MARYLAND, Md. (DC News Now) — Campaigns oftentimes have drama, intrigue and controversy with the candidates.

Maryland gubernatorial candidates Wes Moore, (D-Baltimore), and Dan Cox (R-Frederick), both have some pasts or views that have raised questions. For Moore, he had allowed some to believe he was born on the streets of Baltimore when he wasn’t while Cox, dug in his heels as a 2020 election denier and that presidency was stolen from Donald Trump.

And with both campaigns in the Maryland gubernatorial race battling over debates and whether to count mail-in ballots before Election Day, both contenders have had to answer questions on these topics. And both candidates have tried to exploit the controversies on each other.

Moore, 43, the combat veteran and businessman, has had to address questions since the Democratic primary over letting notable interviewers such as Oprah Winfrey and Stephen Colbert say he grew up in Baltimore when he actually was raised in Tacoma Park just outside of Washington D.C.

“I wish I had the luxury of being able to, when someone says where are you from, to have it be a simple and clean answer. I moved around a lot when I was young, because of trauma, because of tragedy, because I watched my father dying in front of me when I was almost four years old,” Moore said in an interview. “Because he didn’t get the health care that he needed. And when my mom struggled, she then moved us up to live with my grandparents in New York.”

The interviews came as a result of Moore’s best-selling book, “The Other Wes Moore,” about two people who are connected to Baltimore. His namesake had a criminal past while the now gubernatorial candidate was headed to be a Rhodes Scholar and intern at the White House.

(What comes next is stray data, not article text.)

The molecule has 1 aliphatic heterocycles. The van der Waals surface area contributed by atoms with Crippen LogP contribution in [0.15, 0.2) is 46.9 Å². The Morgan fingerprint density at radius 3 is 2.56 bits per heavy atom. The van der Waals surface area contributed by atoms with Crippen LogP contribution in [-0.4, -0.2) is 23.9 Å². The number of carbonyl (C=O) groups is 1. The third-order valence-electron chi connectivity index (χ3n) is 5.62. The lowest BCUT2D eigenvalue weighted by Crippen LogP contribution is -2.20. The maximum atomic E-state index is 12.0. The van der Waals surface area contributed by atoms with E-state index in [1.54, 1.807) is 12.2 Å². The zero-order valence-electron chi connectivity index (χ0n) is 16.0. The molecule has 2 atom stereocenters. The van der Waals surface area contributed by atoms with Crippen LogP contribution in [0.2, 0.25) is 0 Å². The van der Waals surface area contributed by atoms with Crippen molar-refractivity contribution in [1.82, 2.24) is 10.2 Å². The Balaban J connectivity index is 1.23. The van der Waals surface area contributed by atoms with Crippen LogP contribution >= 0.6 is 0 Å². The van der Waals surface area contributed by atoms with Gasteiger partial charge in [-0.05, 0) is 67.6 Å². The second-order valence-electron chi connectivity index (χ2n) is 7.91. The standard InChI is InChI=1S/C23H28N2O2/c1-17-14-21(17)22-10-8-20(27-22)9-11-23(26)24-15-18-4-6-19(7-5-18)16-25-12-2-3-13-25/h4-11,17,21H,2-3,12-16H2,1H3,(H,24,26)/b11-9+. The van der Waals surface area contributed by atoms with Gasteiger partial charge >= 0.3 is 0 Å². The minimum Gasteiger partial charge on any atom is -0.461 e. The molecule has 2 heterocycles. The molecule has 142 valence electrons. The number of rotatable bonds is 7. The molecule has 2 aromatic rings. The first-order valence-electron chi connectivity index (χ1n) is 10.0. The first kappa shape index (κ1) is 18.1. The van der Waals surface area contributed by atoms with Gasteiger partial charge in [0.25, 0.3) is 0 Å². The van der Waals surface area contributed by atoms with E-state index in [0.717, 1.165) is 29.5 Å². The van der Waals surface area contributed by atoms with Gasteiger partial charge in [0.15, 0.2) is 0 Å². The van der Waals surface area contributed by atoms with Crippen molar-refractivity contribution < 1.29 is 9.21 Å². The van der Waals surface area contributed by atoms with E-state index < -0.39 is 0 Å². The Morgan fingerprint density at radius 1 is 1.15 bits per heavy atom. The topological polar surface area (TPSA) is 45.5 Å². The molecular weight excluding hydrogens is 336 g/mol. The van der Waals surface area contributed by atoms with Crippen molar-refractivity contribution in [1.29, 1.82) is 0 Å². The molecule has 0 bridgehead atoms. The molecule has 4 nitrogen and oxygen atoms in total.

Moore said that he considers himself a Baltimorean because it was the city that accepted him and where his widowed, single mother found a job that helped provide for their family.

“I never misled or tried to mislead anybody,” he said, accusing political opponents in the past of trying to exploit the issue. “There’s nothing that I wrote nor said, that’s an inaccurate. Nothing. On page seven of my book, I talk about my journey, and where I was born. On page 37 of my book, I talk about moving around, and going from Maryland to New York and talking moving back to Maryland.”

For Cox, 48, he had launched his campaign on the back of Trump and the disproven belief that the 2020 presidential election was fraudulent and that President Joe Biden didn’t win. Trump then backed his candidacy during the primary against an opponent supported by outgoing Gov. Larry Hogan, whom Trump despises over his refusal to say the election was stolen.

When asked if the election was stolen, Cox didn’t directly answer at first.

“Does the media believe that the Frederick County election right now it was stolen from the young lady who won by one vote? Interestingly, she was disqualified and then a certified election was decertified on the basis of fraud, because apparently, she voted,” he said.

Trump, he said, was right to question the integrity of the election despite overwhelming evidence that fraud was not committed by a variety of experts and the legal system all the way to the U.S. Supreme Court.

“Election integrity goes across all party lines. No one wants anomalies, no one wants to see what we saw in 2020 where we had mail-in ballots with no chain of custody,” he said.

Cox has himself has petitioned the Montgomery County Circuit Court to not allow the Maryland Board of Elections to count mail-in ballots early so that it will not be delayed in certifying the election well into December.

“Yes,” Cox said when asked again on whether the election was stolen from Trump. “I believe when the evidence is shown as it should have been, that that is likely the result because we all witnessed it. I was up in Philadelphia. We saw that the lack of a any kind of verification on the mail and signatures.”

Both candidates have lambasted the other their pasts and views and is expected to be topics during their scheduled and lone Oct. 12 debate.

Moore said the political stunts to derail him won’t work.

“No, I’m not going to apologize to someone who’s choosing to politicize something for their own for their own political gain, because they have nothing else to talk about,” he said.

And Cox was resolute in his belief about the 2020 election.

“Trump is right. There was serious problems. We’re still seeing it happen today. And we need to get to the bottom of that,” he said.